A benefit of a hosted enterprise level, social networking community is the ability to build a service around your exact business requirements. You control everything – from the member experience to the type, form and quality of data generated. The majority of the data within your community will inevitably go towards building and enhancing the member experience, which ultimately benefits you. But there are additional considerations, not least the opportunity to leverage the data across other aspects of your business to increase sales and engagement.

How can I use community-generated data across my business?

So this is something of a loaded question. Every business is different and the data your online community generates will reflect those differences. But there are some common themes:

  • CRM – Customer relationship management is only as good as the data you have. By integrating content associated with community member accounts with your CRM systems, you can build richer profiles of customers and clients.
  • Marketing – Richer insights into your members mean you can rely on more targeted marketing. For example, say you are an outdoor activity shop. If you know a customer in your community is posting to camping groups in preference over hiking groups, you can shape your messaging to better fit their interests.
  • Research – The opportunity to generate insights from an enterprise level social networking community are wide-ranging. From simple polls to rich, insight-driven qualitative conversations.
  • Community-generated content – This is a bit of a catch-all, but the opportunity for business to draw on content generated by an online community are numerous.

It should be noted, while these represent opportunities for enhancing internal business, it’s important and often a legal responsibility to be open, honest and transparent with your members about how their information will be used.


Maximising the effectiveness of data

We often recommend a less is more approach when developing a new online community. This is a great way to manage growth, provide a focused experience for members and ensure internal stakeholder engagement. But that doesn’t mean you can’t plan for the future. Part of the planning process is reviewing immediate and future opportunities of how community-generated data can enhance other aspects of your business. One way to do this is to plan the data and metadata you need to gather. A couple of examples would be profile information, content categories and use of #tags.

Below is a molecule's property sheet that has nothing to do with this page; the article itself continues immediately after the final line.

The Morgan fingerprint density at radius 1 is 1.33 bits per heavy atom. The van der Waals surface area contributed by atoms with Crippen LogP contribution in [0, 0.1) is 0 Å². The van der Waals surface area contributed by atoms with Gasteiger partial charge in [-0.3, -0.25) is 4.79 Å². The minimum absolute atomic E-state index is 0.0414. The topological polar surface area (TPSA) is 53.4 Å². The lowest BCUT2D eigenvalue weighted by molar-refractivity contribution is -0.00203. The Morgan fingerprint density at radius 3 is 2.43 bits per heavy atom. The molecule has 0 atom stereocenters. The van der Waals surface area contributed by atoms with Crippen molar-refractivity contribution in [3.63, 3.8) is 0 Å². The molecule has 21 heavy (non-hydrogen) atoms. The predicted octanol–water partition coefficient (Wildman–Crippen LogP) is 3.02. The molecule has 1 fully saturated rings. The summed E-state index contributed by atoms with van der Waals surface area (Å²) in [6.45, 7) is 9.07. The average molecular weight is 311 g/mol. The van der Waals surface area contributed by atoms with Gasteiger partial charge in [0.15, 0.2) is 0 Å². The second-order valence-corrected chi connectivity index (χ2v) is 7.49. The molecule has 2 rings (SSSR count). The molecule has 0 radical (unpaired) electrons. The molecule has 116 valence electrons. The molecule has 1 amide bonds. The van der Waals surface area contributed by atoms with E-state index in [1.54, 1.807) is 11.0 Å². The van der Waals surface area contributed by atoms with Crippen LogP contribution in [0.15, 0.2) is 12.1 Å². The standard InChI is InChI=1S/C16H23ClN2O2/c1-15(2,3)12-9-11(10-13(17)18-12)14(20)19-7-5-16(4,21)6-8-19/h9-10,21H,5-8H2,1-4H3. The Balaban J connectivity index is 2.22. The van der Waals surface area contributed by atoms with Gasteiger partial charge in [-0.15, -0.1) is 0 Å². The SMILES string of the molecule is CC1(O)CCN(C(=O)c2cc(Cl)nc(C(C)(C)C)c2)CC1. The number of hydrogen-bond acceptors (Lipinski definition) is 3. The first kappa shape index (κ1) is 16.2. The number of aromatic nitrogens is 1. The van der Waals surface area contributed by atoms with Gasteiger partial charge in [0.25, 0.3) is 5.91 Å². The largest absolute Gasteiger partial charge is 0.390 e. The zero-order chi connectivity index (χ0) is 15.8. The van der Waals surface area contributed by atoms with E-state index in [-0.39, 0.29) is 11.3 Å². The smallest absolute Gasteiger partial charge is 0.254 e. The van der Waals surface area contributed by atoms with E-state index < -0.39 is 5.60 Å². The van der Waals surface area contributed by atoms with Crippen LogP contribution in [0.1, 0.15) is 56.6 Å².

The key is to gather as much data as you can that is relevant to your requirements, without fatiguing your members, eroding their trust or breaking the law. Being open and honest with your community members about how their data will be used is essential. Common sense can go a long way towards knowing if you are pushing data gathering too far. As a rule of thumb, if you don’t need to ask for personally identifiable information in order to offer the member a better experience within the community, then don’t ask! Bottom line, if you are ever in doubt, consult an expert.


Moving data move around your business

Security is the first consideration when using community-generated data. The details of how to manage security are too complex for this post. Suffice to say, always work with a professional when managing sensitive information. Never allow personally identifiable information to be accessed by anyone or any service that doesn’t need it. If in doubt, always consult a professional!

Ultimately, the advantages of your own hosted online community is the control you have over how you can use and move data around to support your business. There are typically three ways of moving data:


  • Tailored services – Your community is built for your community members. But this doesn’t stop you creating services and interfaces, focused on internal operations. A great example is research. With the right data in place, you can build services that allow sorting, filtering, moderation and analysis of community content.   
  • Shared databases –  Used when you have two internal services that need to draw from the same database. A common example is an internal single sign-on e.g. for an internal business community that leverages business email and passwords.
  • API’s – These allow two platforms, such as your community and a third party service to ‘talk’ to each other. When properly constructed, API’s are a very secure way of moving data from one business operation to another.

Ultimately, you will want to choose the best method that suits your requirements. What’s important is that opportunities are endless!